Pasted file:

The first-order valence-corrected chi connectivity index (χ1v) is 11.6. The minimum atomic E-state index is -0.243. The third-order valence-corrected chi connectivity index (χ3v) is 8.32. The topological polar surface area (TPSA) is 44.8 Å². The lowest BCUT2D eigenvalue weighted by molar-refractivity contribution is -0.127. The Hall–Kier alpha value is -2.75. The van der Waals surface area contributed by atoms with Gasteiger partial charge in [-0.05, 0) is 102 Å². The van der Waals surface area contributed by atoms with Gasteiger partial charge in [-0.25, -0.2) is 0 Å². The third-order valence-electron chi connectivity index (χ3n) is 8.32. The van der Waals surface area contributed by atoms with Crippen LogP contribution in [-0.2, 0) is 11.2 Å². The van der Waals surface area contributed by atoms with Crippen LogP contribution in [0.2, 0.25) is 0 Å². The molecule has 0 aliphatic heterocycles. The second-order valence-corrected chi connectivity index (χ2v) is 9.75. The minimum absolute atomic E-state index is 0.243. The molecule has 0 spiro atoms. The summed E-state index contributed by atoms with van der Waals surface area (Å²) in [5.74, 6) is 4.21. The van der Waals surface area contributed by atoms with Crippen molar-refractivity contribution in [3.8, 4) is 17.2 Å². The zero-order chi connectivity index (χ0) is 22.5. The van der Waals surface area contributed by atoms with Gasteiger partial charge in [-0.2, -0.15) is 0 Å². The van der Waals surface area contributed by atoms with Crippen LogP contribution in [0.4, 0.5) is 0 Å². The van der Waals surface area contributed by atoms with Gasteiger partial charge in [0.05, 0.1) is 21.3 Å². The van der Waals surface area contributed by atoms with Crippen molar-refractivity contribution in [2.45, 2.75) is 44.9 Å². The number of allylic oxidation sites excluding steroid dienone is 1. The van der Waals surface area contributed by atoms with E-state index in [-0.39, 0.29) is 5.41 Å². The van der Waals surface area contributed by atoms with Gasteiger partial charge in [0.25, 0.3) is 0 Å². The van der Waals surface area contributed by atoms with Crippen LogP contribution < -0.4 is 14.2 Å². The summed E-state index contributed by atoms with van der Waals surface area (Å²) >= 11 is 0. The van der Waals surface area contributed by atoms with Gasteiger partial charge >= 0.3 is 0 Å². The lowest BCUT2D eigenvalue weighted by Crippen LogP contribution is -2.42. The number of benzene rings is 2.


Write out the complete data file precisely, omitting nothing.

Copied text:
The first-order valence-corrected chi connectivity index (χ1v) is 11.6. The minimum atomic E-state index is -0.243. The third-order valence-corrected chi connectivity index (χ3v) is 8.32. The topological polar surface area (TPSA) is 44.8 Å². The lowest BCUT2D eigenvalue weighted by molar-refractivity contribution is -0.127. The Hall–Kier alpha value is -2.75. The van der Waals surface area contributed by atoms with Gasteiger partial charge in [-0.05, 0) is 102 Å². The van der Waals surface area contributed by atoms with Gasteiger partial charge in [-0.25, -0.2) is 0 Å². The third-order valence-electron chi connectivity index (χ3n) is 8.32. The van der Waals surface area contributed by atoms with Crippen LogP contribution in [-0.2, 0) is 11.2 Å². The van der Waals surface area contributed by atoms with Crippen LogP contribution in [0.2, 0.25) is 0 Å². The molecule has 0 aliphatic heterocycles. The second-order valence-corrected chi connectivity index (χ2v) is 9.75. The minimum absolute atomic E-state index is 0.243. The molecule has 0 spiro atoms. The summed E-state index contributed by atoms with van der Waals surface area (Å²) in [5.74, 6) is 4.21. The van der Waals surface area contributed by atoms with Crippen molar-refractivity contribution in [3.8, 4) is 17.2 Å². The zero-order chi connectivity index (χ0) is 22.5. The van der Waals surface area contributed by atoms with Gasteiger partial charge in [-0.2, -0.15) is 0 Å². The van der Waals surface area contributed by atoms with Crippen LogP contribution in [0.4, 0.5) is 0 Å². The van der Waals surface area contributed by atoms with Gasteiger partial charge in [0.05, 0.1) is 21.3 Å². The van der Waals surface area contributed by atoms with Crippen molar-refractivity contribution in [2.45, 2.75) is 44.9 Å². The number of allylic oxidation sites excluding steroid dienone is 1. The van der Waals surface area contributed by atoms with E-state index in [-0.39, 0.29) is 5.41 Å². The van der Waals surface area contributed by atoms with Gasteiger partial charge in [0.25, 0.3) is 0 Å². The van der Waals surface area contributed by atoms with Crippen LogP contribution < -0.4 is 14.2 Å². The summed E-state index contributed by atoms with van der Waals surface area (Å²) >= 11 is 0. The van der Waals surface area contributed by atoms with Gasteiger partial charge >= 0.3 is 0 Å². The lowest BCUT2D eigenvalue weighted by Crippen LogP contribution is -2.42. The number of benzene rings is 2.